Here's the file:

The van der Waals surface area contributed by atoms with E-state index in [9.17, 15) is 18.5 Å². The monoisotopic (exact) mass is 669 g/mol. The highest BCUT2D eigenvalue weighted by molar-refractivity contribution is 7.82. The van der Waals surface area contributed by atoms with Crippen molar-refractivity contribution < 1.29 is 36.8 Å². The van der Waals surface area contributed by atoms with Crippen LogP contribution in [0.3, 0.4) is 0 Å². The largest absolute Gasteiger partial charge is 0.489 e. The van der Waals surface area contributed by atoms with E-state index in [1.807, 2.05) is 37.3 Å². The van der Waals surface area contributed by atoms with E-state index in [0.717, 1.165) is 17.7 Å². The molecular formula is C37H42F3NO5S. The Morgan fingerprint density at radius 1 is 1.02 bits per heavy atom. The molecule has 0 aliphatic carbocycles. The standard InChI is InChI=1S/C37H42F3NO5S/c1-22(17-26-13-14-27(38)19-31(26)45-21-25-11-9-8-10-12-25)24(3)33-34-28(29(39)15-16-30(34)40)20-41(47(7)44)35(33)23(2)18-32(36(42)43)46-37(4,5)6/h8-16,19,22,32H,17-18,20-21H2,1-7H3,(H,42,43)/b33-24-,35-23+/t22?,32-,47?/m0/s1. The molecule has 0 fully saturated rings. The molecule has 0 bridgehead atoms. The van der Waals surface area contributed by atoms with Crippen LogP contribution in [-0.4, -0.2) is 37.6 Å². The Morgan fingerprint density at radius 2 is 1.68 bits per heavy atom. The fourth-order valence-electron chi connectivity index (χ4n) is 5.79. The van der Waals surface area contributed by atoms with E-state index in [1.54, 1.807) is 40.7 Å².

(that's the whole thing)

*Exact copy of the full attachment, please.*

The van der Waals surface area contributed by atoms with E-state index in [9.17, 15) is 18.5 Å². The monoisotopic (exact) mass is 669 g/mol. The highest BCUT2D eigenvalue weighted by molar-refractivity contribution is 7.82. The van der Waals surface area contributed by atoms with Crippen molar-refractivity contribution < 1.29 is 36.8 Å². The van der Waals surface area contributed by atoms with Crippen LogP contribution in [0.3, 0.4) is 0 Å². The largest absolute Gasteiger partial charge is 0.489 e. The van der Waals surface area contributed by atoms with E-state index in [1.807, 2.05) is 37.3 Å². The van der Waals surface area contributed by atoms with E-state index in [0.717, 1.165) is 17.7 Å². The molecular formula is C37H42F3NO5S. The Morgan fingerprint density at radius 1 is 1.02 bits per heavy atom. The molecule has 0 aliphatic carbocycles. The standard InChI is InChI=1S/C37H42F3NO5S/c1-22(17-26-13-14-27(38)19-31(26)45-21-25-11-9-8-10-12-25)24(3)33-34-28(29(39)15-16-30(34)40)20-41(47(7)44)35(33)23(2)18-32(36(42)43)46-37(4,5)6/h8-16,19,22,32H,17-18,20-21H2,1-7H3,(H,42,43)/b33-24-,35-23+/t22?,32-,47?/m0/s1. The molecule has 0 fully saturated rings. The molecule has 0 bridgehead atoms. The van der Waals surface area contributed by atoms with Crippen LogP contribution in [-0.4, -0.2) is 37.6 Å². The Morgan fingerprint density at radius 2 is 1.68 bits per heavy atom. The fourth-order valence-electron chi connectivity index (χ4n) is 5.79. The van der Waals surface area contributed by atoms with E-state index in [1.54, 1.807) is 40.7 Å².